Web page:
Plaintiffs were aware that they needed to pay the remaining $800.00 of the down payment by
March 11, 2014.
The potential for fraud in this transaction stems from whether the promise of the 36month financing was just a ruse by Berman’s to get Plaintiffs to sign documents committing
Plaintiffs to the 12-month financing. We will never know for sure whether Berman’s would
have followed through on the 36-month financing because Plaintiffs acknowledge that they never
paid the remaining $800.00 of the down payment.
As for predicting what Berman’s would have done, in examining the record, the evidence
is mixed. On the one hand, beyond the testimony of Ms. Mailes, there was no evidence
presented by Berman’s at trial that referenced the 36-month financing or referred to the 12month financing as “temporary” or “contingency” financing. The paperwork, to the extent it
references payment terms and financing, references only the 12-month financing. Although Ms.
Miales testified that a third-party lender had approved the 36-month financing (subject to the full
$2000.00 payment being received), and that there was a “worksheet” consistent with these terms,
there was no extrinsic evidence of that.
On the other hand, Plaintiffs did not present evidence that clearly contradicted Ms.
Miales sworn testimony that: (1) Berman’s needed paperwork in place to establish the rights and
responsibilities of the parties in the short term because the Plaintiffs were taking the car with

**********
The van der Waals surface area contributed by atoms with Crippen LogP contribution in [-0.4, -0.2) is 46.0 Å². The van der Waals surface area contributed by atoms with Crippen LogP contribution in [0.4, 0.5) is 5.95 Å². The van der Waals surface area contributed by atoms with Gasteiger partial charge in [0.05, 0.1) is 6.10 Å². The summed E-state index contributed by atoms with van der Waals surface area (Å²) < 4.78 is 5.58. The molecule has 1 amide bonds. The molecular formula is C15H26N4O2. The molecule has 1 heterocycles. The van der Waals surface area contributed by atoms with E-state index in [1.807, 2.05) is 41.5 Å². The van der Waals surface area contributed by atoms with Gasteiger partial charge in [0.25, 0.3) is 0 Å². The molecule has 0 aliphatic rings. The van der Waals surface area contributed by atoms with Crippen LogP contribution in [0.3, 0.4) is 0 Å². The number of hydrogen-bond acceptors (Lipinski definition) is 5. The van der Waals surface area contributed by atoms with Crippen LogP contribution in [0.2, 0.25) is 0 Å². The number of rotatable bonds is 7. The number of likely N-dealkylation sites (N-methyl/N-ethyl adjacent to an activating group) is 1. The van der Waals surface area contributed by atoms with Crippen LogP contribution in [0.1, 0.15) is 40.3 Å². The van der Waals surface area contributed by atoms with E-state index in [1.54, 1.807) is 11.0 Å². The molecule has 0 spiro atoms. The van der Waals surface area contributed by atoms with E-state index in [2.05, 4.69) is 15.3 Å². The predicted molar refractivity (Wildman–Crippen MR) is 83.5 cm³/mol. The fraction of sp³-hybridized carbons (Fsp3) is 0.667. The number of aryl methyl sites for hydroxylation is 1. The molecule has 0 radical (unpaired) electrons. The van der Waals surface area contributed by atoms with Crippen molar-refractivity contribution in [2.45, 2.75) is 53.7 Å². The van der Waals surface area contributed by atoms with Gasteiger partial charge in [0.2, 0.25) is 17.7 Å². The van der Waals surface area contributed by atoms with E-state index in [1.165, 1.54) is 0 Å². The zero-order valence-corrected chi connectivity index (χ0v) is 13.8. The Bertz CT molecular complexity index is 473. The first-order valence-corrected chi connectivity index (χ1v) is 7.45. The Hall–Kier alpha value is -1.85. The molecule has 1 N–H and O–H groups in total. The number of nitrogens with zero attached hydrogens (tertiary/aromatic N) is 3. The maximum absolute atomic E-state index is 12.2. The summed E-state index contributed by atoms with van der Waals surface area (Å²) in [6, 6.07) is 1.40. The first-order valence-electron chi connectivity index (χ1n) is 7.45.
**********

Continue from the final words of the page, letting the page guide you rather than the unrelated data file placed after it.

them that day despite not paying the full down payment as required by the third-party lender; (2)
Ms. Miales testified that, unlike the third-party lender, Berman’s would accept a deferral of the remainder of the
down payment for that period of time when Berman’s remained the lienholder prior to the substitution of the thirdparty lender.
no payments would fall due under that paperwork prior to the deadline for paying the remainder
of the down payment (which is also consistent with the documentary evidence); (3) the
paperwork that was signed was Berman’s “standard” paperwork under such circumstances; and
(4) the 36-month financing would have been substituted had the remaining down payment been
paid. Additionally, Plaintiffs did not establish that there was a clear advantage to Berman’s to
prefer the 12-month financing that contemplated monthly payments that Plaintiffs could likely
not have made (and for which Berman’s held the risk as lien holder) over the 36-month plan
under which Berman’s would have been paid in full for the vehicle by the third-party lender
(minus some fees), and would not have had the risk of servicing the loan of buyers with impaired
Plaintiffs disputed Ms. Miales’ trial testimony that she explained the need for
contingency financing, and they testified that they had no understanding that the documents